Welcome to the bizarre world of the NBA, where a team can lose a game but potentially benefit in the long run because of that loss.
On Friday night, the Orlando Magic lost on the court but may have won off the court — all at the same time.
Plagued by 13 second-half turnovers, the Magic fell to the Washington Wizards 96-86.
That defeat, coupled with the Boston Celtics' upset victory over the Charlotte Bobcats, left the Magic in sole possession of the NBA's third-worst record — and, for the time being, at least — the third-best chance of winning the 2014 NBA Draft Lottery.
"Come on, Magic, get the draft pick," one fan seated in Amway Center's lower deck yelled during the third quarter. "First pick next year instead of seven."
The first 14 spots in the draft order won't be set until the lottery on May 20, but the Magic inadvertently enhanced their chances with the loss to the Wizards.
After a strong first half in which Orlando recorded 16 assists and turned the ball over just five times, the Magic's offense came apart in the second half.
The team committed six turnovers on its first 11 possessions of the third quarter, and Washington outscored Orlando 15-6 during that stretch.
"I think their physicality ended up catching up to us," coach Jacque Vaughn said.
The Magic led 70-67 entering the fourth quarter, but they couldn't hold on to that lead.
Orlando cut Washington's lead to 83-82 when Tobias Harris made a pair of free throws with 4:38 remaining.
The Wizards responded on their ensuing possession, with Marcin Gortat receiving a pass from John Wall and Gortat going up strong to score on a dunk.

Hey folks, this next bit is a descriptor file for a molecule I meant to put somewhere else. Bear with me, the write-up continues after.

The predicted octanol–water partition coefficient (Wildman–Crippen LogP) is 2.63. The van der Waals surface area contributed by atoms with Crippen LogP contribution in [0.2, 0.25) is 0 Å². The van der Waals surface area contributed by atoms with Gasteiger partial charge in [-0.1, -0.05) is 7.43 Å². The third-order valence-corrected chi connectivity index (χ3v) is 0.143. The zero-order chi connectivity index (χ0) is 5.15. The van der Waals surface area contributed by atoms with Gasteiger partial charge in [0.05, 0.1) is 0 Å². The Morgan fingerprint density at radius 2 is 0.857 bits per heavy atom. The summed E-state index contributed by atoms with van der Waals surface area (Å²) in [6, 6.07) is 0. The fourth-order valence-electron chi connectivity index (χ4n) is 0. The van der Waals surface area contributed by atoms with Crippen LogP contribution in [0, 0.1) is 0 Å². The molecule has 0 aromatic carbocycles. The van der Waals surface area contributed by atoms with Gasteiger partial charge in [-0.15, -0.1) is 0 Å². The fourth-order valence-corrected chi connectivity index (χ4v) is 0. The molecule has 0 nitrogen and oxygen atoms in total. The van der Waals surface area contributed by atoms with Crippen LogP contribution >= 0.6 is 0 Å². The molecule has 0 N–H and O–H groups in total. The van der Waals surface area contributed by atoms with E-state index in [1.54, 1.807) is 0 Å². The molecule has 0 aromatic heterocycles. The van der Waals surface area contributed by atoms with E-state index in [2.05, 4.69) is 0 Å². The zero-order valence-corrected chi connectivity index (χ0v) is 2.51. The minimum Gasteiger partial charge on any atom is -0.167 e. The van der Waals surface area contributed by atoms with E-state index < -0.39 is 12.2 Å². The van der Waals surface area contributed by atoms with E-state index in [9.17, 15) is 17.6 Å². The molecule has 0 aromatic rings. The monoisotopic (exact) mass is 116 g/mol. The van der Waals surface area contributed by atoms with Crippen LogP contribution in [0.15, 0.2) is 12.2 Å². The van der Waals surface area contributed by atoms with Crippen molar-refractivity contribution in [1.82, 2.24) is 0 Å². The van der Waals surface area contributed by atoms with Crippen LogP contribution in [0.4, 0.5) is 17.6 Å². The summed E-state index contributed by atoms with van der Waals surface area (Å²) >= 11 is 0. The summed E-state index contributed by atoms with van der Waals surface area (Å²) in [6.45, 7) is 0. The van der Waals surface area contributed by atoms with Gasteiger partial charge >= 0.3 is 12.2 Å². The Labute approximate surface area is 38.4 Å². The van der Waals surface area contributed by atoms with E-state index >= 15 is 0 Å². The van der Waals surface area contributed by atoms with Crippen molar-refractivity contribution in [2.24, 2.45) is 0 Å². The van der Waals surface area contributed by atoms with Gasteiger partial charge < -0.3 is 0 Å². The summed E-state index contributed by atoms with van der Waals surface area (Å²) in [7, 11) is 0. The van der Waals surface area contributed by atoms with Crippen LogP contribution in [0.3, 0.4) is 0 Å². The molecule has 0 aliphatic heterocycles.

After Jameer Nelson launched an errant 3-pointer from 27 feet on Orlando's next trip down the court, Washington responded with more physicality. Gortat collected an offensive rebound after Otto Porter missed a 3, and when Gortat followed with a miss of his own, Porter scored on a tip-in.
"We needed better ball movement, I think, and getting to our spots on the court better," Harris said.
Nenê, the Wizards' power forward, took advantage of his matchup against Andrew Nicholson and scored a team-high 17 points in 20 minutes. Nenê was playing on a minutes restriction because he was in his second game back following a 21-game absence due to a sprained left-knee ligament.
Nicholson, who has been in a horrid slump on both ends of the court since mid-December, played 22 minutes, including seven minutes in the fourth quarter. He fouled out and finished with four points on 2-of-8 shooting and five rebounds.
The Magic's depth on the interior has been diminished by the absence of starting center Nik Vucevic, who missed his fourth consecutive game because of a sore Achilles' tendon.
Asked why he played Nicholson for a seven-minute stretch in the fourth quarter instead of starting center Dewayne Dedmon, Vaughn responded, "We were going to use all of our bigs tonight. I was trying to find a combination that was working. We had bigs in foul trouble a little bit."
Dedmon ended the third quarter with just three personal fouls while starting power forward Kyle O'Quinn ended the third quarter with only two personal fouls.
With the win and the Bobcats' loss, the Wizards (41-38) moved into sole possession of sixth place in the Eastern Conference standings.
The Magic (23-56) have three games remaining.
If the season ended following Friday's games, Orlando would have 15.6 percent chance of winning the lottery, a 15.7 percent chance of receiving the second pick and a 15.6 percent probability of obtaining the third pick.
Arron Afflalo scored a game-high 19 points against Washington, and Nelson finished just three rebounds shy of his first career triple-double, scoring 12 points, collecting seven boards and dishing out 11 assists.
Nelson knew he was close to a triple-double because teammate Jason Maxiell informed him of his stat line.
"I'm not upset that I didn't get it," Nelson said. "I'm more concerned about the loss and the way we played in the second half."
firstname.lastname@example.org. Read his blog at OrlandoSentinel.com/magicblog and follow him on Twitter at @JoshuaBRobbins.Copyright © 2015, The Baltimore Sun